Thursday, October 29, 2009

7 Things: The Amy Johnson Issue

A small moment in Judith Krantz's Til We Meet Again mentioned Amy Johnson. Intrigued I looked her up, and a few years later a new biography on her came out which I immediately purchased. I didn't finish it until a few years later where I brought it on a long trip, but I find it strange that Amelia Earhart seems to get all the press when their two stories are so eerily similar. And yet I find (personally) Amy Johnson more interesting. So, I present 7 Things: The Amy Johnson issue.
1. Amy married a fellow pilot Jim Mollison. She had set flying records prior to their meeting, and together they set several more.
2. Amy also broke one of her husband's records.
3. Planes at that time had relatively small fuel tanks and there were limited places to refuel, so pilots carried extra fuel cans on board with them. Amy and her husband ended up crash landing in Bridgeport, CT after running out of fuel during a flight from Wales to the US and, after recuperating, were thrown a ticker tape parade.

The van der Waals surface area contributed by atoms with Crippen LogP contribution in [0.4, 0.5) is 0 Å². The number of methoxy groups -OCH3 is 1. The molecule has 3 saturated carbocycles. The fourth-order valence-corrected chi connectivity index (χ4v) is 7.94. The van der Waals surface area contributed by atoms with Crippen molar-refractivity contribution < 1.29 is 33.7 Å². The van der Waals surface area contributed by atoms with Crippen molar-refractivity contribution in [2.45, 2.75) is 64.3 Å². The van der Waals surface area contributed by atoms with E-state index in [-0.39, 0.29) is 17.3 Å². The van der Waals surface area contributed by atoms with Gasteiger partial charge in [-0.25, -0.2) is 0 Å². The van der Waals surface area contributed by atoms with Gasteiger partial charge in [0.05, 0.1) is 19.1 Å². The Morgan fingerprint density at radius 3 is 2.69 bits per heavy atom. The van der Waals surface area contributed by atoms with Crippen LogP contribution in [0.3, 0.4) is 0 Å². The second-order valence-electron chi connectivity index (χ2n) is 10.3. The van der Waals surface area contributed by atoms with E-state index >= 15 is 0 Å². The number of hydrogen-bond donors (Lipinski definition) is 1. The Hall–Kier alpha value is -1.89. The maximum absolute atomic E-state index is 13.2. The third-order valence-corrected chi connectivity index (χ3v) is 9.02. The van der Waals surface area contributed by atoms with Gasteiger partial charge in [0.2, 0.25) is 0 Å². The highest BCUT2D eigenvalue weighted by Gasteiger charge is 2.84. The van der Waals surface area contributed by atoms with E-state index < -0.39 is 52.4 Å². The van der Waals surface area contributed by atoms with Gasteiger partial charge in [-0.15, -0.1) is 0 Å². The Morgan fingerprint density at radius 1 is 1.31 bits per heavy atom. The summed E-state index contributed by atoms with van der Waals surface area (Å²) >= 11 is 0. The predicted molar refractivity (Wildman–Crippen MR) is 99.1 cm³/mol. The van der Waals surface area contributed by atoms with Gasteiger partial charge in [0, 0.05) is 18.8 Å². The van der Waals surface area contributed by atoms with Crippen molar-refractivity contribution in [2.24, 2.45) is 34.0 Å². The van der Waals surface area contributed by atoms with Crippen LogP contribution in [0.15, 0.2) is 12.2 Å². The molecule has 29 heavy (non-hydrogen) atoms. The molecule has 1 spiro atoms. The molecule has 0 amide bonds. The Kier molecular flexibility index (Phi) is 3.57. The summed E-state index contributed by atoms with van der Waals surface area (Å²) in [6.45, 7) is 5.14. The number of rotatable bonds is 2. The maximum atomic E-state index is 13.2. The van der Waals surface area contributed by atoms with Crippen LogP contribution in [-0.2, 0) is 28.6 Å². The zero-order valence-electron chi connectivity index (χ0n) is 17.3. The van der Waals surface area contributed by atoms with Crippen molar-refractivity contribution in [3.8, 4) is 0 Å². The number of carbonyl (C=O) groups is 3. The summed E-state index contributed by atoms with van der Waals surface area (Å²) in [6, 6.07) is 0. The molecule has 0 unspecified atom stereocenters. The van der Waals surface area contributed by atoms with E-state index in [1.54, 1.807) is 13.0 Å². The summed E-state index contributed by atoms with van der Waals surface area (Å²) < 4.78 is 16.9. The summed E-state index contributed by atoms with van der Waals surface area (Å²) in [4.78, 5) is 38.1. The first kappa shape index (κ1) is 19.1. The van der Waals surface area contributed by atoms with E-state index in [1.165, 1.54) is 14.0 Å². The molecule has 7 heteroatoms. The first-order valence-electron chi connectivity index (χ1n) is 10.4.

4. A song was written about Amy's flight to Australia. Another song was written about her years later in the 1970's.
5. Amy and her husband divorced and she reverted to her maiden name.
6. In 1940 the ATA was formed to assist the transport of newly built aircraft to the airbases, using pilots that could not fly combat, such as women. (The Women's Army Air Corps performed similar duties in the US.) Amy joined, and on a mission, went off course and bailed out of her plane. She was never found.
7. In the late 1990's a man came forward claiming that Amy's plane was shot down after failing to provide the correct code of the day and that they were told not to reveal this.

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